Lancaster farming. (Lancaster, Pa., etc.) 1955-current, November 04, 1967, Image 7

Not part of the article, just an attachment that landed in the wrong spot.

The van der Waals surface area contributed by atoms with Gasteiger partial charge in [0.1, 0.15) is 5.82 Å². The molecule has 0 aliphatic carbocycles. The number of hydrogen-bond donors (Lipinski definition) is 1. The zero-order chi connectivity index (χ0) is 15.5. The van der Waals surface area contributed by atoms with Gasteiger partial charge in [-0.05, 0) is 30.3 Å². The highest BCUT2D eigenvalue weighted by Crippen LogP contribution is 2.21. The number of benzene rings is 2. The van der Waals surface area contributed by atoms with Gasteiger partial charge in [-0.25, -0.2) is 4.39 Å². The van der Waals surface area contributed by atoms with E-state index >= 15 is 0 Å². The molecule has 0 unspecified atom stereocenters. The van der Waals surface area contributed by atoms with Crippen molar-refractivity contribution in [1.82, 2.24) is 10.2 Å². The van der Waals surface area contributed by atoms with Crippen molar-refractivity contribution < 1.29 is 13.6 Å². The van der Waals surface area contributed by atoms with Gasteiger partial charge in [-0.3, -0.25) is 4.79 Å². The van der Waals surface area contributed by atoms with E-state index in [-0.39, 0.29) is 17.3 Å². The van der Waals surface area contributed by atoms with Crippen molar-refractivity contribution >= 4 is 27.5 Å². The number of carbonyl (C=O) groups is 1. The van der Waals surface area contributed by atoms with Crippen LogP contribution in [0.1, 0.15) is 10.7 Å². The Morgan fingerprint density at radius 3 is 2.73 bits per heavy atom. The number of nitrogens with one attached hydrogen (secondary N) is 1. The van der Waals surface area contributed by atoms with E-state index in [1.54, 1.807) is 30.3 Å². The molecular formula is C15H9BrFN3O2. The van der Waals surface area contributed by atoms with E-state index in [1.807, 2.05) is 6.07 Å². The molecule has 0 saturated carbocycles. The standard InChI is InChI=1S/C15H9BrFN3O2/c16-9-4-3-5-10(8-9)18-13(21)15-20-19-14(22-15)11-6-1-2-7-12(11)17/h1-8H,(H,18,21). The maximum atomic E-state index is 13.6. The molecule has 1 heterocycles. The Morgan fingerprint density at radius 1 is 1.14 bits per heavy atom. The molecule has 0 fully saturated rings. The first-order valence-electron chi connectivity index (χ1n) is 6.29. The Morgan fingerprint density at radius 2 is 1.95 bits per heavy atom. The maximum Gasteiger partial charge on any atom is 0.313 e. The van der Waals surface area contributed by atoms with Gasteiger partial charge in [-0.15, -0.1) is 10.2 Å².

A POLISH HOLSTEIN. Mr. and Mrs. Henry Hackman, Manheim R 2, visited a 7,500 acre government farm in Poland this summer where he photo graphed this black and white cow. The herd average on 700 head is 10,758 pounds of milk and 436 pounds of but • Hackman (Continued from Page 1) divided into 12 farms. They have 500 laborers taking care of 1,600 dairy cows, heifers and bulls, as well as 3,000 sheep and' a large number of swine. The top producing Holstein has a record of 22,110 pounds MILK PAILS 13 qt. stainless steel 16 qt. stainless steel 20 qt. stainless steel MILK PAIL COVERS Stainless steel for 13 qt. pails , Stainless steel for 16 qt. pails Stainless steel for 20 qt. pails STRAINERS 18 qt. stainless steel bulk cooler strainer CABINETS Single door 24” x 8” x 12” Double door 24” x 8” x 28” WASH BASIN Stainless steel basin $23.23 MILK HOUSE HEATERS 120 Volt dual thexm-o-dial 4500/5600 BTU 1320/1650 watts 220 volt with thermostat 10,230 BTU 3000 watts 220 volt with thermostat 16,360 BTU 4800 watts MILK HOUSE CHUTE -8” square hose chute SANITIZING SPRAY UNITS San Spray, dual unit, includes hose, nozzle, 8 oz. bottle San Spray, single unit, qt. bottle less hose & nozzle of milk with 836 pounds of (butterfat. The herd average on 700 head is 10,768 pounds of milk and 436 pounds of butter fat. Hackman said the Holstein of Poland is more beefy than our own. They test for TB twice a year and their breed ing is done through artificial insemination. A bull stud is part of the Agway terfat. Top record in the herd is 22,110 pounds of milk and 836 pounds of but terfat. Hackman said their cows have more beef type than our dairy cows here. Edmund Apolinarski, director of the farm, is shown holding the cow. K HOU*t;ASCISSOR!M _ $13.47 _ 14.41 _ 20.13 $4.07 4.40 4.89 $16.00 $ 6.98 11.31 $15.03 37.33 45.81 $4.95 $20.58 8.42 f Bee Line Supply Center 1027 DILLERVILLE ROAD, LANCASTER 24 HOUR SERVICE DAILY PH. 394-0541 fa:m operation. They have en larged this operation from 15 head in 1960 to the present 50 bulls. They breed 83 to 85 thousand cows per year and their first service conception rate is 74 percent. Most of the cows they breed are owned by private dairymen. Crops on the farm include oats, wheat, barley, rape and * > WASH TANKS Stainless steel double tanks 1 22” & 1 29” wide.. SPECIAL SALE PRICE Stainless steel double tanks 2 _ 29” wide List Price $70.85 $49.95 While supply lasts! Stainless steel single tank only Set of 4 legs for tanks Wall brackets for tanks CHLORINATOR Mec-O-Ma'tic chlorinator 75 psi, adjustable to 9 gal. feed per day CHLORINE SPRAYER Chlorine sprayer for washing bulk tanks MIXING FAUCET Combination mixing faucet .. DARI-TENDER 241/2” W, 40V2” L, 32” H to store and assemble complete milker parts DARI-TABLE 241/2” W, 401/2” L, 32” H companion to the Dari-Tender .. BULK TANK BRUSHES Tank brush with 48” handle .. Valve outlet brush Lancaster Farming, Saturday, November 4,1967 —7 THE EDMUND APOLINARSKI FAMILY, near Poznan, Poland. Apolinarski is the director of a 7,500 government farm Mr. and Mrs. Henry Hackman visited on their summer trip to Europe. rye. The growing season is not long enough to grow corn for grain but they do fill the I silos with corn. The pictures show their corn every bit as good as our own silage corn. Yields on the grain crops show their good fertilization piogram. Oats yield 97 bu. per acre,' barley 56, rape 41 and iye 40. And they get 20 tons per acre on their sugar beets. And, since 17 percent of the gross weight of sugar beets is sugar, this means they are get ting 3.4 tons of actual sugar per acre. Hackman has pictures of oats as tall as a man, irriga tion of pasture land and ma chine-combining of grain on this farm. ,„.5s - v*. - 556.97 38.53 7.34 7.34 $99.00 §10.56 $4.77 524.00 512.00 58.26 .65 However, not all private farms are as modern as this government one. Eighty-six per cent of all land is owned by private farmers. Hackman said the size of the farms is usual ly 15 to 30 acres. But even these small farms are starting ito become mechanized. The Hackmans left on their trip July 5, and returned Au gust 24. Control Rats Before They Settle Down Rats and mice move indoors as soon as weather gets cool; get rid of them before they settle down on your farm or in your home, advises Frank Boys, agri cultural chemicals extension specialist at the University of Delaware. Rat-proof buildings, starve them out, poison them or remove their shelter as much as possible. Keep all crop storage areas neat and clean; store sacked grain and other materials at least one foot above the floor on shelves. Clean up old trashpiles and any other places where rats or mice might live, breed and raise their young. Don’t give a rat a free meal, Boys cautions. In your home, keep food covered and properly stored; use tightly-covered met al cans for garbage disposal. Be careful in the farmyard too; get rid of waste grain and other potential food from barnlots and farm buildings. Try to keep lodents outside buildings; close as many small openings into the building as you can. Unfortunately, rats can squeeze through half-inch holes and mice can make it through quarter-inch holes. Cover sur faces that rodents could gnaw through, such as window frames and the bottoms of doors, with metal flashings or hardware cloth. Unscreened basement floor drains are an open invitation to sewer-traveling rats and so are open spaces aiound pipe en trances into buildings. Poisoning is an excellent con trol method, but be sure you keep poisoned bait away from other animals, especially chil dren, Boys warns. Anticoagu lants such as diphacm, fumann, pival and warfarin are effective poisons. Since this type of poi son seldom kills with a single does, keep plenty of bait avail able for 10 to 14 days. Put the bait under cover to protect domestic animals; also, rats prefer to feed under such a cover. Boys points out. Put the bait in several places along suspected rodent routes and keep it fresh. People, plants, animals and souls all grow the same way —. a little every day.